Microsoft Corp. is paying $440 million to InterTrust Technologies Corp. to settle a 3-year-old patent infringement lawsuit over technology for protecting music, movies and other digital content against piracy.
Monday's announcement marked the second settlement this month by the world's No. 1 software company. Microsoft agreed about two weeks ago to pay Sun Microsystems $1.6 billion to settle a private antitrust suit and resolve patent claims.
Meanwhile, a South Korean Internet portal filed an antitrust lawsuit Monday against Microsoft, alleging the U.S. computer software giant violated trade regulations by tying instant messenger software to its Windows operating system.
Daum Communications Corp. said it was seeking 10 billion won ($8.7 million) in damages it claimed resulted from Microsoft's Windows XP, which includes the instant messaging system MSN Messenger.
Daum, which controls about 10 percent of Korea's instant messaging market, filed the lawsuit in a Seoul district court.
"Such anticompetitive behavior has resulted in massive financial losses to Daum," the company said.
Microsoft, based in Redmond, Wash., denied the accusation Monday.
"Microsoft has competed fairly, consistent with Korean competition law," spokesman Min Seog-seo said. "There is robust competition in the Korean instant messenger market, and that competition continues to be a good thing for Korean consumers."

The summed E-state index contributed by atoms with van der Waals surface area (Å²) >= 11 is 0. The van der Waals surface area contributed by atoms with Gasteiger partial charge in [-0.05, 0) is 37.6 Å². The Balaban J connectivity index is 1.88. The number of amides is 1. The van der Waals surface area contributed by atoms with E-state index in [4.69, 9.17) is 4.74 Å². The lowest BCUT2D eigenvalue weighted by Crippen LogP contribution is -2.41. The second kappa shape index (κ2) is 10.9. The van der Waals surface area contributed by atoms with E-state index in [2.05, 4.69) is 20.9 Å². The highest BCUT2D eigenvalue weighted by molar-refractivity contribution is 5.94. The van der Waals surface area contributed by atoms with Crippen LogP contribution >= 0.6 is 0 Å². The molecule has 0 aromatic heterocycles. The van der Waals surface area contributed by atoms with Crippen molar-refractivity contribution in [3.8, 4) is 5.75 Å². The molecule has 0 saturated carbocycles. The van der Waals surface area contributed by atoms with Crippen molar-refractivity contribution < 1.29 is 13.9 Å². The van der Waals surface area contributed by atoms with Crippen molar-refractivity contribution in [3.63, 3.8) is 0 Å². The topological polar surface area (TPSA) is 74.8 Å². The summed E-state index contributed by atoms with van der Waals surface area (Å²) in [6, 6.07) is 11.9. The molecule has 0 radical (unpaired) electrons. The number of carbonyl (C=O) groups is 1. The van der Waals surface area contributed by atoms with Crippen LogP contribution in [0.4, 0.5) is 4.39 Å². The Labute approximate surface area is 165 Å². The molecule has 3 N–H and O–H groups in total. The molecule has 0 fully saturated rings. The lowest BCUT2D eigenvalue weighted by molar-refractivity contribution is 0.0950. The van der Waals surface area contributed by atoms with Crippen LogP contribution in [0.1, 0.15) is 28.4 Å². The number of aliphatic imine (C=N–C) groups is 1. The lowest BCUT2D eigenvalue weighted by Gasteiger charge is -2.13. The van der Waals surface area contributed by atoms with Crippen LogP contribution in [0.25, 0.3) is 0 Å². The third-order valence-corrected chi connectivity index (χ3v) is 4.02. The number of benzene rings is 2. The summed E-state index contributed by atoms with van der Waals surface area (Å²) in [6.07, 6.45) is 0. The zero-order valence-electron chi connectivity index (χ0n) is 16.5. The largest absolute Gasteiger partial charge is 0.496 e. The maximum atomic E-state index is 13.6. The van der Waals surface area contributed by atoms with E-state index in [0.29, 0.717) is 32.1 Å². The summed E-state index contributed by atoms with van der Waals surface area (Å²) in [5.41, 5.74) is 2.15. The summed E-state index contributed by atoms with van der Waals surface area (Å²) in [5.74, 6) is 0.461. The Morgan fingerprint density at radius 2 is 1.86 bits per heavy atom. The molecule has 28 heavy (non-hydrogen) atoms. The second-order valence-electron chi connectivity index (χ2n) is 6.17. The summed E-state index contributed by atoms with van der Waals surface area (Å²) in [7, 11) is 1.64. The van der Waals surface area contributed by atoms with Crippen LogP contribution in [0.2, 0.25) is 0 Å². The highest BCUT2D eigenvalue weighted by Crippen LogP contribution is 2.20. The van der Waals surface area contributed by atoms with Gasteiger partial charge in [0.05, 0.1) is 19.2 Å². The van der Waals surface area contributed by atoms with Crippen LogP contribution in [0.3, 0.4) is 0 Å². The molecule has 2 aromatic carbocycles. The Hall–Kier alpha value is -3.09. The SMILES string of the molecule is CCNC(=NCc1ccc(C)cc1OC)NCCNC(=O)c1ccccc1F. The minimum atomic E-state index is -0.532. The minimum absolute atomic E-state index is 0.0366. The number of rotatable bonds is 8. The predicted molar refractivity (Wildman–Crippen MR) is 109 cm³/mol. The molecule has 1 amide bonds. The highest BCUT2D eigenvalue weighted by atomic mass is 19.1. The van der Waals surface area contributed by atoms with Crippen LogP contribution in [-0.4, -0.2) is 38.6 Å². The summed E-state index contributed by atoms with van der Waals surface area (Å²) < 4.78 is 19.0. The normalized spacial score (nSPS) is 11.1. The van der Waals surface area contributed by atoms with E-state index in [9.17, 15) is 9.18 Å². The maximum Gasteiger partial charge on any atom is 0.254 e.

The settlement with InterTrust, of Santa Clara, Calif., resolves all legal issues between the two companies and grants Microsoft a license to InterTrust's patents on digital rights management, code designed to prevent the unauthorized copying of files, the companies said.
A key function of DRM is to limit the number of copies that can be made from a song or movie that is downloaded over the Internet — a growing business as the distribution of entertainment goes increasingly digital.
The settlement is part of an effort "to provide peace of mind for our customers and partners by letting them know that patent licensing is our responsibility," said Marshall Phelps, Microsoft deputy general counsel and corporate vice president of intellectual property, or IP.
With the agreement, customers can use Microsoft products and services without a license from InterTrust. Developers, however, may need a license from InterTrust for other uses, including the combination of Microsoft technology with third-party technology, according to the joint statement.
InterTrust, owned by a joint venture of Sony Corp., Philips Electronics NV and the investment banking company Stephens Inc., sued Microsoft in April 2001.
At the time, InterTrust officials talked of trying to halt sales of the then-new Windows XP operating system and said damages could amount to billions of dollars.
The lawsuit followed a breakdown in licensing talks in 1998-2000, when Microsoft was considering an investment of more than $100 million in InterTrust. Settlement talks began at the urging of a judge last summer.
Last month Microsoft agreed to settle a patent lawsuit filed by AT&T Corp. over voice-recognition technology for terms that were not disclosed.
Last year Microsoft settled claims by Time Warner Inc. involving Netscape Communications, now owned by Time Warner's America Online unit, and paid $35 million to settle a case brought by Immersion Corp. over joystick technology.